...and here's the link to the article on NHS.
Here is a link to the Daily Telegraph article.
There are lots of ways of detecting gamma rays, but one really common way is through scintillation and/or fluorescence. Most common scintillators are small blocks of plastic. I'm thinking you could increase the sensitivity of the smartphone gamma system by simply taping a small piece of plexiglass to the outside of the camera lens, using plain old black electrical tape. Then the plexiglass would convert some of the gamma energy to visible light and the camera sensor would do the rest.
Total cost? Probably around $0.05 total.
So here's the part the press doesn't cover thoroughly: CGI Federal was not the Prime or Lead System Integrator on this contract. We had no authority to issue orders or assert requirements on any other contractor. Sure, CGI made some mistakes, but we can't be responsible for the other contractors when we have no contractual relationship with them!
Testing, in particular, was something CMS reserved for themselves to manage as the LSI on the program.
Again, I don't work for the CGI division that had the contract, but I do read newspapers and follow the internal chatter on this sort of thing, so I'm pretty well "up" on CGI's experiences on this project.
Nice way to go fully orthogonal ad hominem while not addressing the actual subject at hand. Did you find your debate skills in a cereal box? Froot Loops, perhaps?
OK for the record: I wrote my first multi-thousand line program in 1978. I was 12 at the time. I hold a PhD in experimental nuclear physics, a PMP certification (project management), have forgotten the details of approximately 119 programming languages that I have learned over the decades (although for some reason, good old fashioned K&R C sticks with me like a bad habit), and don't bother with certifications until my employer wants me to get one for some reason or another, at which point I do what any professional does: I go buy the book, read up until I feel confident I can pass the exam on the first try, and then pound the exam into dust.
The PMP is one example; I had to get that to satisfy the company policies when they promoted me from Chief Engineer to manager of an entire operating division that numbered about 150 people. I took the mandated class and then the exam, out-scoring every single one of the multi-decade experienced program managers who were working for me when I took over the division. Then I went on to grow that division from $24M/yr to $35M/yr in 2 years, when the company split my division in half because it had gotten too big. Then I took the $20M piece and grew it to $35M again in another two years, at which point it was (again) the single largest division in the company.
So: you are demonstrably, provably wrong in your assumptions about what I know about software engineering, business management, and probably everything else you think you can guess about me based on a single post. You also clearly don't understand the complexities of CMMI, how a company earns such a certification, and what the implications and resulting process burdens are downstream of the cert.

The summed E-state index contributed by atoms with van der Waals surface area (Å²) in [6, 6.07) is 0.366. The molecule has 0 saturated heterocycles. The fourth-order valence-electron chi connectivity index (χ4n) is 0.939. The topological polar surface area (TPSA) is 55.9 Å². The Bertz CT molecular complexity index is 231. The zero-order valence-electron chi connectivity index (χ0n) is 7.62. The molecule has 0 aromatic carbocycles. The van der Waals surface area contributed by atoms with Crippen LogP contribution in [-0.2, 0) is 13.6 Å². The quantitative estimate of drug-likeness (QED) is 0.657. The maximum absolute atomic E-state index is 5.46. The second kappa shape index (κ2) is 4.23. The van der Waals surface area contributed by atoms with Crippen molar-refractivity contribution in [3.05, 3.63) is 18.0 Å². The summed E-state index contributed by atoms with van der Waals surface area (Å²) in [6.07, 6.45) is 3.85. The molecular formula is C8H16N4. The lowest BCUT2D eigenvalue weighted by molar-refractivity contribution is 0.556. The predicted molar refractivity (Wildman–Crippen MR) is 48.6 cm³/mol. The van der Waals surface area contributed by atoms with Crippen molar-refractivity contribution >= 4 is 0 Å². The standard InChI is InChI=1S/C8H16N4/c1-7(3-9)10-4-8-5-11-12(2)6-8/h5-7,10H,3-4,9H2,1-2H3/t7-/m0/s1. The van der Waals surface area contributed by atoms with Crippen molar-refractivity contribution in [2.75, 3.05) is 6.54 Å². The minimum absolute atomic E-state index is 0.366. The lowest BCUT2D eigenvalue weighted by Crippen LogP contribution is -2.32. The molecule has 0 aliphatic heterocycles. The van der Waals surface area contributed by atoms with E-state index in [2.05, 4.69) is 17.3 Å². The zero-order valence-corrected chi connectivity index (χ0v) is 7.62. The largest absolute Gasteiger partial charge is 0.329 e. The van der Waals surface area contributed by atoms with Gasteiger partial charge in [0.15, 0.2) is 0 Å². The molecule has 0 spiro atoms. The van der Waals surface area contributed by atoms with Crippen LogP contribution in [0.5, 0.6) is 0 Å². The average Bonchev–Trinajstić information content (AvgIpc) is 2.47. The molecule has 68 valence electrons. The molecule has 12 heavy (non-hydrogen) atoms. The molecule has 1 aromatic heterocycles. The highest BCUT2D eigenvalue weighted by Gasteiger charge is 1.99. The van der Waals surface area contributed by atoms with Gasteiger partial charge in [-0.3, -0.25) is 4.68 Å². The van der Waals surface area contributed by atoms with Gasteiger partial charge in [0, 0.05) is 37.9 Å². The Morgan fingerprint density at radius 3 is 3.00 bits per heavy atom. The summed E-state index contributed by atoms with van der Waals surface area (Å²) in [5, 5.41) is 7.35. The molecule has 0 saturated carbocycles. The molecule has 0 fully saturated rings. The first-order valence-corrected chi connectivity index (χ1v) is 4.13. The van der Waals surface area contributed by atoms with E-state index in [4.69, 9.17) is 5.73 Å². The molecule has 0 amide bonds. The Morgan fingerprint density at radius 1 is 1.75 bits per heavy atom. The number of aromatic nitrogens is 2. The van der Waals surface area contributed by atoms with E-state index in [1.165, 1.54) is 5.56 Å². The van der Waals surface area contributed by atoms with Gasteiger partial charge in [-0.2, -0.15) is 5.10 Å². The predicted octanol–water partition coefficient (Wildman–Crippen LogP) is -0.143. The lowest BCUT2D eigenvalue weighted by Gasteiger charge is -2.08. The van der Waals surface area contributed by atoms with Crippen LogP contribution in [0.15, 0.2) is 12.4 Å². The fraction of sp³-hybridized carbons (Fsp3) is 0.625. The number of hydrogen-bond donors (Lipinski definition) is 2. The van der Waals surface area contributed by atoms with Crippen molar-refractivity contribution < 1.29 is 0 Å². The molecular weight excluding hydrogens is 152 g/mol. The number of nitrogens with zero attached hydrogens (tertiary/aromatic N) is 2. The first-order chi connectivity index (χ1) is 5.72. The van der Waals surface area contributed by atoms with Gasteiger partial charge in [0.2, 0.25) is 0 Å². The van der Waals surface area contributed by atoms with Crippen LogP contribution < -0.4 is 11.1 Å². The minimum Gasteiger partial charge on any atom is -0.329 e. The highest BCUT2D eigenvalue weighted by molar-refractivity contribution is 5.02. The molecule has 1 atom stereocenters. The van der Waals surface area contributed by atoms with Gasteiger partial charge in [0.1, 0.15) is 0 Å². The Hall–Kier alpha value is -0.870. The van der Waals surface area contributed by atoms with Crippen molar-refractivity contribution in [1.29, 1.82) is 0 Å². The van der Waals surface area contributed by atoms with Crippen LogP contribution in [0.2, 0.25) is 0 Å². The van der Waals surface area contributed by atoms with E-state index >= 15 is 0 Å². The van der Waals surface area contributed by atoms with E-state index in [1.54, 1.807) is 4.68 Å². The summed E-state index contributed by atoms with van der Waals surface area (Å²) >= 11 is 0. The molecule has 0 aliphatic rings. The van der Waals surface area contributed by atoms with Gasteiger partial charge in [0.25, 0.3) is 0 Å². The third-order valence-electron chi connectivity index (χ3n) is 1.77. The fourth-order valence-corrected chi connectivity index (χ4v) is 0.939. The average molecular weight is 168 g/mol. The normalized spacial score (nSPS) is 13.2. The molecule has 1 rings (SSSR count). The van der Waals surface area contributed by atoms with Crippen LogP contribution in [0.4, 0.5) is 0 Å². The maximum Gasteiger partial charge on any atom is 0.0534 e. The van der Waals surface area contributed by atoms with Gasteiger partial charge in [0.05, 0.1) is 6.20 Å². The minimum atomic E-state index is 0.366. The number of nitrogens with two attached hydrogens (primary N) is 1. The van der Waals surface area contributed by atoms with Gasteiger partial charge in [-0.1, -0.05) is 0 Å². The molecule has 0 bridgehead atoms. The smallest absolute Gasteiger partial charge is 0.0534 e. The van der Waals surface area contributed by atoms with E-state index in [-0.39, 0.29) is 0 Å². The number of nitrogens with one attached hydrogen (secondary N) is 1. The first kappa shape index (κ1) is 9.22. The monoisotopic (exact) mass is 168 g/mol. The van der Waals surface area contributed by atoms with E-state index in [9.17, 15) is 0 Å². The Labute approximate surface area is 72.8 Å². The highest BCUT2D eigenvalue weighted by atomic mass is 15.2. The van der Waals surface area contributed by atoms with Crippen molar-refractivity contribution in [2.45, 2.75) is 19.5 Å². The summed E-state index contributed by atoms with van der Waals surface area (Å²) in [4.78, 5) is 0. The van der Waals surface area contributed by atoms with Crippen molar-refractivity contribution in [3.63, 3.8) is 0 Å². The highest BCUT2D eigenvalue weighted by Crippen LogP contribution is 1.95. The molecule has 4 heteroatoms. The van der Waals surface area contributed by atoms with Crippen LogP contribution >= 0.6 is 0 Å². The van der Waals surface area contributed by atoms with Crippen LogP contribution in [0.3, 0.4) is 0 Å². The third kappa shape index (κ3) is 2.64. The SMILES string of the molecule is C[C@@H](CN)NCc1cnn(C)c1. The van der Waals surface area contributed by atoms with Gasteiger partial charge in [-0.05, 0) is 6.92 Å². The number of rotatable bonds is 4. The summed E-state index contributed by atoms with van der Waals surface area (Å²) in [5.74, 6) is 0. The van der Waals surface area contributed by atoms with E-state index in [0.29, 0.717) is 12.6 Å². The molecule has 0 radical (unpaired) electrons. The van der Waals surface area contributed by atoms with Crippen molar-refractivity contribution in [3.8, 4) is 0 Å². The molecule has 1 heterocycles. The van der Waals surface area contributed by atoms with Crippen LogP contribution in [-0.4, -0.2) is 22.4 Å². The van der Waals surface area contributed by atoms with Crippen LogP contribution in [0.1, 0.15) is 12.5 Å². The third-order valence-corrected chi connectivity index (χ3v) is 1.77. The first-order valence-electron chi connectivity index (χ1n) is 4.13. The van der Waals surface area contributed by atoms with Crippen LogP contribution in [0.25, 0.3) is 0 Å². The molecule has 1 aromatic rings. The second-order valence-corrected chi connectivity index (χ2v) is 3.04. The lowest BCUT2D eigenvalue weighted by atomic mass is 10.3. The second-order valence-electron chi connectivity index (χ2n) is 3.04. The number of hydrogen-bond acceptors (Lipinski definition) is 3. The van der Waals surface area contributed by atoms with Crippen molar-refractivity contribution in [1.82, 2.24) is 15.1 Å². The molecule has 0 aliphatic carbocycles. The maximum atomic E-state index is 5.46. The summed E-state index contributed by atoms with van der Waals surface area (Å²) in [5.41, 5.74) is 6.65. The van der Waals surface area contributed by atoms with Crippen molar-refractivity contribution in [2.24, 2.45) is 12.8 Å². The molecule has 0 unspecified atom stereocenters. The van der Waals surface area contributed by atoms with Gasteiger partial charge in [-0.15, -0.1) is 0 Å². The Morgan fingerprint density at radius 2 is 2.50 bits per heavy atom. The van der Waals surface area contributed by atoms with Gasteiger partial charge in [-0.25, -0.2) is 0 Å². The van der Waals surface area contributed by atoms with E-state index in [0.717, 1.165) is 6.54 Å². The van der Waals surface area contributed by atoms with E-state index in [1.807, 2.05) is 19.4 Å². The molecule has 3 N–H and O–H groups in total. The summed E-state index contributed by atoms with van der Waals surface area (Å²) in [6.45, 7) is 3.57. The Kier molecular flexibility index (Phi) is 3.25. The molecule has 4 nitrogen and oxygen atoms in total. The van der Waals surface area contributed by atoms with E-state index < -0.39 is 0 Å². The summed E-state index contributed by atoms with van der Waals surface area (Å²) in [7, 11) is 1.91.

Surprisingly, there is one nugget of half truth in the steaming torrent of verbal diarrhea that was your unprovoked attack. You said "Your business was fucked long before CMMI even if you couldn't recognize it." The truth is that there were things wrong with the company, but we were doing just fine overall. The problem is that CMMI added so much friction to the way we worked that the previously minor problems became huge ones. The fundamental mistake the company made was playing along with SEI's demand that we apply CMMI to the entire company rather than just the division that had the mandate to attain at least Level 3. That project was OK with taking 3 years to develop 50k lines of code, and was more than happy to see costs in the $5-10 per SLOC range. The average customer is not OK with those parameters. Incidentally, the project in question was ultimately canceled (not just our part, but the entire acquisition), with sunk costs so high that it makes the taxpayer in me weep like a baby who just dropped the ice cream ball out of the cone. But we made every deadline, met every cost target, and hit every defect density goal. Thank you, CMMI, for making our customer so happy with our performance that they gave us upwards of 97% of the maximum award fee (it was a CPAF contract) but making the overall project so expensive that even the US Congress choked on the bill and killed the thing.
Hey kid, running a software business requires much more than just disparaging other professionals whose skills and history you nothing about. You need to learn what you don't know, then get back to me about...
Oh let's just cut to the chase: go fuck yourself.
CGI Federal didn't pick MarkLogic -- the Lead System Integrator (aka US govt) did that. I have great respect for MarkLogic and what it does, and know lots about the product...but if that had been my decision to make, ML would not have been my choice for this project.
FWIW, CGI in Canada is a substantially different organization than CGI Federal. We ("Federal") are a US corporation that operates under an SSA ("special security agreement") with the US govt in order to mitigate our FOCI ("Foreign Ownership, Control or Influence") situation. We are a wholly owned subsidiary of CGI Group aka the Canadian Mothership, but we have an all-US citizen board of directors and agreed-upon policies that limit how we interact with CGI group -- that's the SSA.
Full disclaimer: I am not authorized to speak on CGI's behalf, and don't work for the division that was involved with healthcare.gov. For the most part I only know what I read in the papers plus what I hear around the virtual water cooler. But I know a witch hunt when I see one, and that's what the Washington Post has been pursuing since 1 OCT 2013.